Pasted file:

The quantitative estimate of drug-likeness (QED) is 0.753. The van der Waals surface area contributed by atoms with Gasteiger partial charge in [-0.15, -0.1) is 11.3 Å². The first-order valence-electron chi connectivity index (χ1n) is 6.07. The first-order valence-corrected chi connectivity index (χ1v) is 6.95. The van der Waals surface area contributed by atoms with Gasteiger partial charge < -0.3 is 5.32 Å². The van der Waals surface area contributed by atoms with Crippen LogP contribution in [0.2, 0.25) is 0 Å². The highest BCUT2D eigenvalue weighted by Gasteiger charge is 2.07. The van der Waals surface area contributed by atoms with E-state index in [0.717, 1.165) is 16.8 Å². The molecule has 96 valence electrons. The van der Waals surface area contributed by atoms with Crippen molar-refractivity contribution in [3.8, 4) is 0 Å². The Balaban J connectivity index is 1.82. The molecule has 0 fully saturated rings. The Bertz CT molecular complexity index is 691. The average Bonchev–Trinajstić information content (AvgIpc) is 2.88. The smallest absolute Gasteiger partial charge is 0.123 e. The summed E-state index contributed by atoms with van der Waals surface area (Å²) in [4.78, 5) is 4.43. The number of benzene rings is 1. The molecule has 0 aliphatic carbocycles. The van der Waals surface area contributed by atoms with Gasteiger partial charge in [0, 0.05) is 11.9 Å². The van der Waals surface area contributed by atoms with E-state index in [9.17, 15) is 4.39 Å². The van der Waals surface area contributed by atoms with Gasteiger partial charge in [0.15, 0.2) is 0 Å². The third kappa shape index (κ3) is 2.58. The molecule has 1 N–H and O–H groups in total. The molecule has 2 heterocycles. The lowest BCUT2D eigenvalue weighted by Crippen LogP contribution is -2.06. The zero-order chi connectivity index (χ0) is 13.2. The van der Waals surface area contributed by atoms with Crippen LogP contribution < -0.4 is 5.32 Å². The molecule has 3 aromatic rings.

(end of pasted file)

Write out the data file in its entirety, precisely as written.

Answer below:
The quantitative estimate of drug-likeness (QED) is 0.753. The van der Waals surface area contributed by atoms with Gasteiger partial charge in [-0.15, -0.1) is 11.3 Å². The first-order valence-electron chi connectivity index (χ1n) is 6.07. The first-order valence-corrected chi connectivity index (χ1v) is 6.95. The van der Waals surface area contributed by atoms with Gasteiger partial charge < -0.3 is 5.32 Å². The van der Waals surface area contributed by atoms with Crippen LogP contribution in [0.2, 0.25) is 0 Å². The highest BCUT2D eigenvalue weighted by Gasteiger charge is 2.07. The van der Waals surface area contributed by atoms with E-state index in [0.717, 1.165) is 16.8 Å². The molecule has 96 valence electrons. The van der Waals surface area contributed by atoms with Crippen molar-refractivity contribution in [3.8, 4) is 0 Å². The Balaban J connectivity index is 1.82. The molecule has 0 fully saturated rings. The Bertz CT molecular complexity index is 691. The average Bonchev–Trinajstić information content (AvgIpc) is 2.88. The smallest absolute Gasteiger partial charge is 0.123 e. The summed E-state index contributed by atoms with van der Waals surface area (Å²) in [4.78, 5) is 4.43. The number of benzene rings is 1. The molecule has 0 aliphatic carbocycles. The van der Waals surface area contributed by atoms with Gasteiger partial charge in [0, 0.05) is 11.9 Å². The van der Waals surface area contributed by atoms with E-state index in [9.17, 15) is 4.39 Å². The van der Waals surface area contributed by atoms with Gasteiger partial charge in [0.15, 0.2) is 0 Å². The third kappa shape index (κ3) is 2.58. The molecule has 1 N–H and O–H groups in total. The molecule has 2 heterocycles. The lowest BCUT2D eigenvalue weighted by Crippen LogP contribution is -2.06. The zero-order chi connectivity index (χ0) is 13.2. The van der Waals surface area contributed by atoms with Crippen LogP contribution < -0.4 is 5.32 Å². The molecule has 3 aromatic rings.